New Zealand's first coronavirus Covid-19 patient is being treated in a special isolation facility within Auckland City Hospital.
Such negative pressure rooms use lower air pressure to prevent internal air from reaching other patient areas and common spaces in a hospital, allowing patients with infectious conditions to be isolated.
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An electronic keypad controls access, displaying the pressure reading and is coloured green when it is within acceptable range. When in use, rooms are monitored by engineers to make sure they are working correctly.
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Protocols vary by a patient's condition and hospital. However, an insight into how extensive measures can be is provided by the approach to a suspected Ebola virus disease patient in Christchurch Hospital in 2015, later described in a paper by Dr Ruth Barratt.
The patient, a nurse, had recently returned from Sierra Leone, and contacted authorities after developing possible symptoms while self-monitoring at home.
She was in an isolation room for more than 60 hours until testing negative. A 20-bed hospital wing was closed off, security personnel posted at the doors and everyone signed in and out.
Three negative pressure rooms were used, all with anterooms to give an additional buffer to the outside world. One had the patient, one was used for staff to put on protective clothing, double gloves and full-length visors (using a buddy system to check and help, with a third nurse reading instructions), and another pressure room for departing staff to shower and change.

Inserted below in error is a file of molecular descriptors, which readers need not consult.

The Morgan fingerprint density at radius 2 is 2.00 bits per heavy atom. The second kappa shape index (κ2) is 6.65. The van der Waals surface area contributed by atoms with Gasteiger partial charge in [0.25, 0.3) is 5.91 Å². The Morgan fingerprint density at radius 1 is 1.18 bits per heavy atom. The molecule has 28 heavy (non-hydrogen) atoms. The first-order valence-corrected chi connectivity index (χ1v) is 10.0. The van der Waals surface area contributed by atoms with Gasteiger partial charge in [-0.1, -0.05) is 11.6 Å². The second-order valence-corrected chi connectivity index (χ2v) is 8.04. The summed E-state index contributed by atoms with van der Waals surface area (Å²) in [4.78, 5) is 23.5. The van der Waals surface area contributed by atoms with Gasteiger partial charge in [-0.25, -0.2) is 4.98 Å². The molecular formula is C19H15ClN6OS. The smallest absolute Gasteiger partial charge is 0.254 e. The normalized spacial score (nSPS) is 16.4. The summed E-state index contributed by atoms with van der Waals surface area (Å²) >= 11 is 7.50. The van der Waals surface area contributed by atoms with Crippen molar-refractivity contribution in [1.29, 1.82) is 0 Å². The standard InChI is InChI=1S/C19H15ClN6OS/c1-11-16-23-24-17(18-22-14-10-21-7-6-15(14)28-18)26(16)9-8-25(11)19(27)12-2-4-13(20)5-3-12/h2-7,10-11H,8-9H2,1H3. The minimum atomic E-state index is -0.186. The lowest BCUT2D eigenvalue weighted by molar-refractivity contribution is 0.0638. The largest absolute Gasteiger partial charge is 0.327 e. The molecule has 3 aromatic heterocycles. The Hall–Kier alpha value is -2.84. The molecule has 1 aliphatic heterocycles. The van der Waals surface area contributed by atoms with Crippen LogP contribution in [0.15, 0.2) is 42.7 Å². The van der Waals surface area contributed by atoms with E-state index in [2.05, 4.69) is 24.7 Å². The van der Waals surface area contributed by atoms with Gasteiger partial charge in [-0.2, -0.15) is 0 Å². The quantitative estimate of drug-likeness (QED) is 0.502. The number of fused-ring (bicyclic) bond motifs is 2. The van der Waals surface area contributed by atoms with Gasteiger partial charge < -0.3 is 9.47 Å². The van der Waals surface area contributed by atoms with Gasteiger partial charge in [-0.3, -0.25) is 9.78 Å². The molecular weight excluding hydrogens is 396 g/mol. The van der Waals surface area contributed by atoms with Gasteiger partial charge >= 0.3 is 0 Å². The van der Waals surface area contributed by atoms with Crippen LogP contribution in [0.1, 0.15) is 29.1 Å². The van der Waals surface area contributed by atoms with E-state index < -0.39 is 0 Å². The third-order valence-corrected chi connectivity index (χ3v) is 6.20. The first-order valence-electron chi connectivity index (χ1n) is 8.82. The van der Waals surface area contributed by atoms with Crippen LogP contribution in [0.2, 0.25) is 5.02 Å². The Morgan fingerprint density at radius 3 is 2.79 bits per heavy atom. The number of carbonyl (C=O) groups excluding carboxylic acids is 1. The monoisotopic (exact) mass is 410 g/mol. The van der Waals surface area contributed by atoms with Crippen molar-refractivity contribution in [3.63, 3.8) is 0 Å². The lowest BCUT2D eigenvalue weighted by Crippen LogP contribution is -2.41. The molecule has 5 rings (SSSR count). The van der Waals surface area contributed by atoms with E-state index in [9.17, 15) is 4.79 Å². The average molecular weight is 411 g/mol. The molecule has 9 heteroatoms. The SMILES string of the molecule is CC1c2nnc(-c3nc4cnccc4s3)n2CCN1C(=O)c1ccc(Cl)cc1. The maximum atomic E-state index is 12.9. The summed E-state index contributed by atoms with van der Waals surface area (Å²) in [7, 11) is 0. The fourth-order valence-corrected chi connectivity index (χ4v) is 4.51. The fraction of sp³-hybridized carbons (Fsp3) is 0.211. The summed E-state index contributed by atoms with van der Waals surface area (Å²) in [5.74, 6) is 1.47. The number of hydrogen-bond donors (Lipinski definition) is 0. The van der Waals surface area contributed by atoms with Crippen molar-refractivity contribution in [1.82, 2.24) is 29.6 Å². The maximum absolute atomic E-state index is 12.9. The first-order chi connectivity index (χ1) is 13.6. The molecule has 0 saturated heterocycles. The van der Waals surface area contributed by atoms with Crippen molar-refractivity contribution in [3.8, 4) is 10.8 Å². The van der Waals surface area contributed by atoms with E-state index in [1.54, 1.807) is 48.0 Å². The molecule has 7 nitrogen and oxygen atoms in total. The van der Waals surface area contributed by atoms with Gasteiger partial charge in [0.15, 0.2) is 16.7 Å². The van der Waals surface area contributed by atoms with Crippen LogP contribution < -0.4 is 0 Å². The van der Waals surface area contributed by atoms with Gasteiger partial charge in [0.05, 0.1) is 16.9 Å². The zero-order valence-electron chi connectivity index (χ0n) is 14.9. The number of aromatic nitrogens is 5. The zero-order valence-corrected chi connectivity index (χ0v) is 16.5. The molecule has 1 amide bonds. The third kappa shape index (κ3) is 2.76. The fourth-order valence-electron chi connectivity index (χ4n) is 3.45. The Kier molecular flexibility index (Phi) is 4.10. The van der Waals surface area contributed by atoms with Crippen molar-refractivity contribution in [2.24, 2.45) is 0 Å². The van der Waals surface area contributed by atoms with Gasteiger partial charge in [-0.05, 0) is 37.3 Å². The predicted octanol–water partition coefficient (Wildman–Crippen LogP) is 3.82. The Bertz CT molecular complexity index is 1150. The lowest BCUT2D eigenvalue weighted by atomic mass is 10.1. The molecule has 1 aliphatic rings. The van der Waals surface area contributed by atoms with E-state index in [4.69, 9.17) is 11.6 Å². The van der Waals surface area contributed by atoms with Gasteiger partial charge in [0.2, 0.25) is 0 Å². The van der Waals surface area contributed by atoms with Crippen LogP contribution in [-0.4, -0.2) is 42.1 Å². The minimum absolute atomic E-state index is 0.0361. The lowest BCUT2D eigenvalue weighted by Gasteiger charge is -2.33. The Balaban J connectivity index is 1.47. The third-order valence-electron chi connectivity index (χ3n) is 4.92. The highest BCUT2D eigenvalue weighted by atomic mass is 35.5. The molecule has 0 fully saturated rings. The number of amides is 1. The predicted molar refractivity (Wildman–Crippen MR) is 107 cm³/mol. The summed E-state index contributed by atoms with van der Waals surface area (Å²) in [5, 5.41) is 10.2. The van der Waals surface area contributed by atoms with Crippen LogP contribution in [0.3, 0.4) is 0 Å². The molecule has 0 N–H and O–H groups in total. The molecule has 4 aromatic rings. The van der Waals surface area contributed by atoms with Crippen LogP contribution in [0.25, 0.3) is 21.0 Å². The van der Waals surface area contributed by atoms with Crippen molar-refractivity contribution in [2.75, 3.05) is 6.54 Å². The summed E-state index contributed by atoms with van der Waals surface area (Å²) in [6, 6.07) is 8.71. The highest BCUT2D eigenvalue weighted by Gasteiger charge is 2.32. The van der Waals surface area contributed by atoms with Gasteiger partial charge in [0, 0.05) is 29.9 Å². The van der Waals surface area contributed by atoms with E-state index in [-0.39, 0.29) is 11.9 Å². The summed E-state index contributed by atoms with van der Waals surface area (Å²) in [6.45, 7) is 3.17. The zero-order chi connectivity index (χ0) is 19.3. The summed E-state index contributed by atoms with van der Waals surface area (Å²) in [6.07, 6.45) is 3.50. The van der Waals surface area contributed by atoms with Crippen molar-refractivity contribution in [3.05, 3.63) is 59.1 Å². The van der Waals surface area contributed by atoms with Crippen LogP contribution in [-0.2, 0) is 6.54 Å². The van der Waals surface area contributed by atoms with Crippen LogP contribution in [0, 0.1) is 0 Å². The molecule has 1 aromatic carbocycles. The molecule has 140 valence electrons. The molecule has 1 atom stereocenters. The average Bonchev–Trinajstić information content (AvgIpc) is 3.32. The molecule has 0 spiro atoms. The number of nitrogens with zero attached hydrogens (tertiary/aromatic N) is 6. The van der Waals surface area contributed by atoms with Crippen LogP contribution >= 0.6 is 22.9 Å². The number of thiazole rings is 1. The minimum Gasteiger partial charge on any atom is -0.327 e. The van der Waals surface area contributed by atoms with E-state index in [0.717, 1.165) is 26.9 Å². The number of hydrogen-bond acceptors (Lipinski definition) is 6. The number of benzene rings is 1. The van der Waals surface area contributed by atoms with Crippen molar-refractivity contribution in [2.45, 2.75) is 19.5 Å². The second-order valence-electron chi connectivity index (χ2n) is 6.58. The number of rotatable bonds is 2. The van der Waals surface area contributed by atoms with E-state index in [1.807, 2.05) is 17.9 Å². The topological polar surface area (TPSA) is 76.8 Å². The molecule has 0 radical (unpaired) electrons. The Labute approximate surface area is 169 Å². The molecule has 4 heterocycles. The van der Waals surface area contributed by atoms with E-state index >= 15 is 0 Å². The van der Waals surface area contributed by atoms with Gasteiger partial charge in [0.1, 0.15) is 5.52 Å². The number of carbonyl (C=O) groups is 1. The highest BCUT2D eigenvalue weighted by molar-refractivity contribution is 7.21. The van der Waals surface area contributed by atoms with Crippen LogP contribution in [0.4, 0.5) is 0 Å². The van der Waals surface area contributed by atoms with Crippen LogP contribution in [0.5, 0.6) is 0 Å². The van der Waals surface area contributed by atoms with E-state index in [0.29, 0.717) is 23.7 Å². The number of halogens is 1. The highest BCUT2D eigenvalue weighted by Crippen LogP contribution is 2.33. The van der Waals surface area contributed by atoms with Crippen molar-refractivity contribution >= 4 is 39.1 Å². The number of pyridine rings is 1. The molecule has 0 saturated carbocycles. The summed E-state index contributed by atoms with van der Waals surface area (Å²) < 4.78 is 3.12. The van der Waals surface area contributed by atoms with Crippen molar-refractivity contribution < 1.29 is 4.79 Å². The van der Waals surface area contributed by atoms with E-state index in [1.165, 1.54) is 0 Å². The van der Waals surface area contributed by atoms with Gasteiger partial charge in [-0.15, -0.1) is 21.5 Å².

Problems discovered included protective hoods being too small for some of the bigger-headed doctors, and face visors fogging up - medical staff wearing them would take blood samples after entering the room when visibility was best.
Coloured tape of the floor around the patient's room was marked in red, orange and green zoning. Waste was double-bagged and put in hard shell drums with another packaging liner. Disposable bed linen was used, and touch points and surfaces wiped daily with a sodium hypochlorite solution. When possible, disposable medical equipment was used.
There are 268 negative pressure rooms across the country. Director-General of Health, Dr Ashley Bloomfield, said DHBs already worked cooperatively to manage illness and workload, and would do so if Covid-19 necessitated patient transfers. However, only a small number of cases would likely need hospital-level care, with the majority of people able to recover from mild symptoms at home.